These four concertos are actually one-movement concertinos (none longer than 20 minutes) and to her credit, Joan Tower stretches them to their limits. Composed as tonal pieces, they are so entertaining, they rarely make demands on the listener. They are unabashed crowd-pleasers.
Like Seinfeld's Cosmo Kramer, the Violin Concerto bursts right in without knocking. Its violin is all energy, a solar flare, a Fourth of July firework raining down on the audience. During reflective moments, it is moody, but never disturbing. Similarly, the Flute Concerto quickly breaks free of its vaguely unsettling opening and flashes garish tones, which are shadowed by lurking brass rhythms. The Piano Concerto has an idiosyncratic beginning and reveals abrupt mood changes within its slow passages. There are subtle quotes from Beethoven and Liszt, with some passages reminiscent of Bartók's Piano Concerto #1. Listen closely and you'll even hear lyrical, Keith Jarrett-like jazz riffs.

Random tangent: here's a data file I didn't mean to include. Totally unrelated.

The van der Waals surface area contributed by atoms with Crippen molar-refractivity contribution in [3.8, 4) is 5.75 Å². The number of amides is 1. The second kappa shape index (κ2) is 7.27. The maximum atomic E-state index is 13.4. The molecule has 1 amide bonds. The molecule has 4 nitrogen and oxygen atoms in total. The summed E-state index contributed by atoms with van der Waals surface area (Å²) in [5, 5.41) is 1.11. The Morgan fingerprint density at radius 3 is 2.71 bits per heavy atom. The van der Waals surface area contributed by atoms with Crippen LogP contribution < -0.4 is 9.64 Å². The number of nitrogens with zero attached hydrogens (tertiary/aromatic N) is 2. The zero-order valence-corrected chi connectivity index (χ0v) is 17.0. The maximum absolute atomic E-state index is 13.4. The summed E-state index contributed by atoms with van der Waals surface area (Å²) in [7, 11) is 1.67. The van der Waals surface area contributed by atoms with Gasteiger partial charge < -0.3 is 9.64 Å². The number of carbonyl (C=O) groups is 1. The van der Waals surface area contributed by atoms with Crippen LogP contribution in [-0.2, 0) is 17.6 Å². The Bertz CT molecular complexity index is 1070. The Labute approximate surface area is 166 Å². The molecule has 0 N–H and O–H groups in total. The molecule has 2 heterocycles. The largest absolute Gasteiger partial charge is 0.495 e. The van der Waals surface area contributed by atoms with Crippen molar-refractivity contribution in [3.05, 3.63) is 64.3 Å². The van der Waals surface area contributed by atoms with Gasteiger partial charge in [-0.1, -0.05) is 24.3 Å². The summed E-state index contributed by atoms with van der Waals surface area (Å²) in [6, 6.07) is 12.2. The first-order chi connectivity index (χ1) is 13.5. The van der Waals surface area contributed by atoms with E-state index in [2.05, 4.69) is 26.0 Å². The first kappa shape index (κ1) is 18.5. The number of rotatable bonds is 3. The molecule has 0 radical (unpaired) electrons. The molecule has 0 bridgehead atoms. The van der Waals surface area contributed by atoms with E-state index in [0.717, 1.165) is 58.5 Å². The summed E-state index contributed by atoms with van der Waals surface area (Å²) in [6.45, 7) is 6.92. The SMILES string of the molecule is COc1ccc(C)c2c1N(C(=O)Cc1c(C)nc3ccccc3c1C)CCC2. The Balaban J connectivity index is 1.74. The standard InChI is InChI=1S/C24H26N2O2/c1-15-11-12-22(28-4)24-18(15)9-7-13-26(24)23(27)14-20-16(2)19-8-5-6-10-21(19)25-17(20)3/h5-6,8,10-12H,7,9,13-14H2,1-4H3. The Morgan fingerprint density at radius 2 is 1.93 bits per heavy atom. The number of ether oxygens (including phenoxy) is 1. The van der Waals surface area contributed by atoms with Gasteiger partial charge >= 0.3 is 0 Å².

By the time I heard the Clarinet Concerto, I was dazzled, dilated, and drenched. I love the final cadenza, which is whimsical and marvelously played, and ends melancholically. When I turned off my CD player, I asked myself: what have these pieces given me? Soaring refrains. Jaunty energy. Thick-skinned orchestration. But like short stories with many characters, the themes often get compressed. No dialog lasts for long, no mood is so precious it cannot be displaced by another. These are brash and well-played works, with sound bolts and alarming feats of virtuosity. Listen for the sheer joy of experiencing in-your-face music. But don't expect a ride in Mahler's rueful coach.
Copyright © 1998, Peter Bates